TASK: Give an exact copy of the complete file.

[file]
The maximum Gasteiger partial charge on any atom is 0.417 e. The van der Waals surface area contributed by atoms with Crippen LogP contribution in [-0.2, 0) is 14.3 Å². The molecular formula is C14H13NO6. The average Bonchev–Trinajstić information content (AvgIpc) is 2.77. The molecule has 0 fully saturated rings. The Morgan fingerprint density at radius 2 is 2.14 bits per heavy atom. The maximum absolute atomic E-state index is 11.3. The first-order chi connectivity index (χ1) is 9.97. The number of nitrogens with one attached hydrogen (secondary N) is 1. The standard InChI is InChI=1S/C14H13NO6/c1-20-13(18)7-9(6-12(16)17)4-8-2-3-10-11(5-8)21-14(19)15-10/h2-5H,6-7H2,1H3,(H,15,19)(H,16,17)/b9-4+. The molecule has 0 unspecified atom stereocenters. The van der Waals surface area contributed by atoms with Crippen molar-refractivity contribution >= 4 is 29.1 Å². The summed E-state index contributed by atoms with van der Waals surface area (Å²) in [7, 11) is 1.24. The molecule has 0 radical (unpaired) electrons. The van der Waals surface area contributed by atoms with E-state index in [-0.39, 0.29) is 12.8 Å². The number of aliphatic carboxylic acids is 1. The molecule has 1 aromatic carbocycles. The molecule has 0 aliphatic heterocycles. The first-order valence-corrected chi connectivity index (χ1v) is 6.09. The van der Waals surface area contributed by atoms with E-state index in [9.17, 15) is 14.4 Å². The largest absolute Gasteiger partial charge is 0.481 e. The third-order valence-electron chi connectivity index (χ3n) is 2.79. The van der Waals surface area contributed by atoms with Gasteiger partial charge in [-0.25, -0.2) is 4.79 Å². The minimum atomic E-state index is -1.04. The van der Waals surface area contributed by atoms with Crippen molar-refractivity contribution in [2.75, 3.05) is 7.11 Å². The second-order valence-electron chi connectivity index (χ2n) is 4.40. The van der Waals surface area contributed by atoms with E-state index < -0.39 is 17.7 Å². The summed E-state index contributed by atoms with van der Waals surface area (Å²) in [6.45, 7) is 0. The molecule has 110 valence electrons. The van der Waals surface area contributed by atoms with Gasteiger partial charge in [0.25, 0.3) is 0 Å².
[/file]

The maximum Gasteiger partial charge on any atom is 0.417 e. The van der Waals surface area contributed by atoms with Crippen LogP contribution in [-0.2, 0) is 14.3 Å². The molecular formula is C14H13NO6. The average Bonchev–Trinajstić information content (AvgIpc) is 2.77. The molecule has 0 fully saturated rings. The Morgan fingerprint density at radius 2 is 2.14 bits per heavy atom. The maximum absolute atomic E-state index is 11.3. The first-order chi connectivity index (χ1) is 9.97. The number of nitrogens with one attached hydrogen (secondary N) is 1. The standard InChI is InChI=1S/C14H13NO6/c1-20-13(18)7-9(6-12(16)17)4-8-2-3-10-11(5-8)21-14(19)15-10/h2-5H,6-7H2,1H3,(H,15,19)(H,16,17)/b9-4+. The molecule has 0 unspecified atom stereocenters. The van der Waals surface area contributed by atoms with Crippen molar-refractivity contribution >= 4 is 29.1 Å². The summed E-state index contributed by atoms with van der Waals surface area (Å²) in [7, 11) is 1.24. The molecule has 0 radical (unpaired) electrons. The van der Waals surface area contributed by atoms with E-state index in [-0.39, 0.29) is 12.8 Å². The number of aliphatic carboxylic acids is 1. The molecule has 1 aromatic carbocycles. The molecule has 0 aliphatic heterocycles. The first-order valence-corrected chi connectivity index (χ1v) is 6.09. The van der Waals surface area contributed by atoms with E-state index in [9.17, 15) is 14.4 Å². The largest absolute Gasteiger partial charge is 0.481 e. The third-order valence-electron chi connectivity index (χ3n) is 2.79. The van der Waals surface area contributed by atoms with Gasteiger partial charge in [-0.25, -0.2) is 4.79 Å². The minimum atomic E-state index is -1.04. The van der Waals surface area contributed by atoms with Crippen molar-refractivity contribution in [2.75, 3.05) is 7.11 Å². The second-order valence-electron chi connectivity index (χ2n) is 4.40. The van der Waals surface area contributed by atoms with E-state index < -0.39 is 17.7 Å². The summed E-state index contributed by atoms with van der Waals surface area (Å²) in [6.45, 7) is 0. The molecule has 110 valence electrons. The van der Waals surface area contributed by atoms with Gasteiger partial charge in [0.25, 0.3) is 0 Å².